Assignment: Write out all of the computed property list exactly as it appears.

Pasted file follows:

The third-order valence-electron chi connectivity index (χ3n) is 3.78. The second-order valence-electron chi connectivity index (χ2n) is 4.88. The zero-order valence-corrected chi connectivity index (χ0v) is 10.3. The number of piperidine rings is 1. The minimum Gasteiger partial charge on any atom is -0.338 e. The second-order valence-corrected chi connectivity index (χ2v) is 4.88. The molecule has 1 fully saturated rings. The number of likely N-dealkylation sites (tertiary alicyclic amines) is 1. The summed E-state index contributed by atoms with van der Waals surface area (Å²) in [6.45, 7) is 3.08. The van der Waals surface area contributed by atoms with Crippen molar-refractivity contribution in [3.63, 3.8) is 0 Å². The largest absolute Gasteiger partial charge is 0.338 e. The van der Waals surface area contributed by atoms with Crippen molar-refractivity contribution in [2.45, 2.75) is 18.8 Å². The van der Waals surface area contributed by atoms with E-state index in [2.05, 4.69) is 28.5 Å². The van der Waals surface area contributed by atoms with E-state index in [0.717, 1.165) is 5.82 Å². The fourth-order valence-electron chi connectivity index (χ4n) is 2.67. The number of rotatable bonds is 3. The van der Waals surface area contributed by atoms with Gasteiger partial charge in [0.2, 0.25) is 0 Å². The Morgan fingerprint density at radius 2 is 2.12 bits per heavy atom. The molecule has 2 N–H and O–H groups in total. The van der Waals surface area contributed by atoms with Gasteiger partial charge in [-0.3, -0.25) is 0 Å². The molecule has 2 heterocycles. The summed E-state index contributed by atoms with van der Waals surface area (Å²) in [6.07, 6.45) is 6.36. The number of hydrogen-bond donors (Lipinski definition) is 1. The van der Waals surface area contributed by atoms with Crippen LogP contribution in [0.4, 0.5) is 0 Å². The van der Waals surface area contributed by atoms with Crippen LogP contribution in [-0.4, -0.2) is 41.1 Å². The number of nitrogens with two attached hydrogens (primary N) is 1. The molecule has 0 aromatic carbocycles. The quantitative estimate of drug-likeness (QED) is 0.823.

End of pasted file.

The third-order valence-electron chi connectivity index (χ3n) is 3.78. The second-order valence-electron chi connectivity index (χ2n) is 4.88. The zero-order valence-corrected chi connectivity index (χ0v) is 10.3. The number of piperidine rings is 1. The minimum Gasteiger partial charge on any atom is -0.338 e. The second-order valence-corrected chi connectivity index (χ2v) is 4.88. The molecule has 1 fully saturated rings. The number of likely N-dealkylation sites (tertiary alicyclic amines) is 1. The summed E-state index contributed by atoms with van der Waals surface area (Å²) in [6.45, 7) is 3.08. The van der Waals surface area contributed by atoms with Crippen molar-refractivity contribution in [3.63, 3.8) is 0 Å². The largest absolute Gasteiger partial charge is 0.338 e. The van der Waals surface area contributed by atoms with Crippen molar-refractivity contribution in [2.45, 2.75) is 18.8 Å². The van der Waals surface area contributed by atoms with E-state index in [2.05, 4.69) is 28.5 Å². The van der Waals surface area contributed by atoms with E-state index in [0.717, 1.165) is 5.82 Å². The fourth-order valence-electron chi connectivity index (χ4n) is 2.67. The number of rotatable bonds is 3. The van der Waals surface area contributed by atoms with Gasteiger partial charge in [0.2, 0.25) is 0 Å². The Morgan fingerprint density at radius 2 is 2.12 bits per heavy atom. The molecule has 2 N–H and O–H groups in total. The van der Waals surface area contributed by atoms with Gasteiger partial charge in [-0.3, -0.25) is 0 Å². The molecule has 2 heterocycles. The summed E-state index contributed by atoms with van der Waals surface area (Å²) in [6.07, 6.45) is 6.36. The number of hydrogen-bond donors (Lipinski definition) is 1. The van der Waals surface area contributed by atoms with Crippen LogP contribution in [0.4, 0.5) is 0 Å². The van der Waals surface area contributed by atoms with Crippen LogP contribution in [-0.4, -0.2) is 41.1 Å². The number of nitrogens with two attached hydrogens (primary N) is 1. The molecule has 0 aromatic carbocycles. The quantitative estimate of drug-likeness (QED) is 0.823.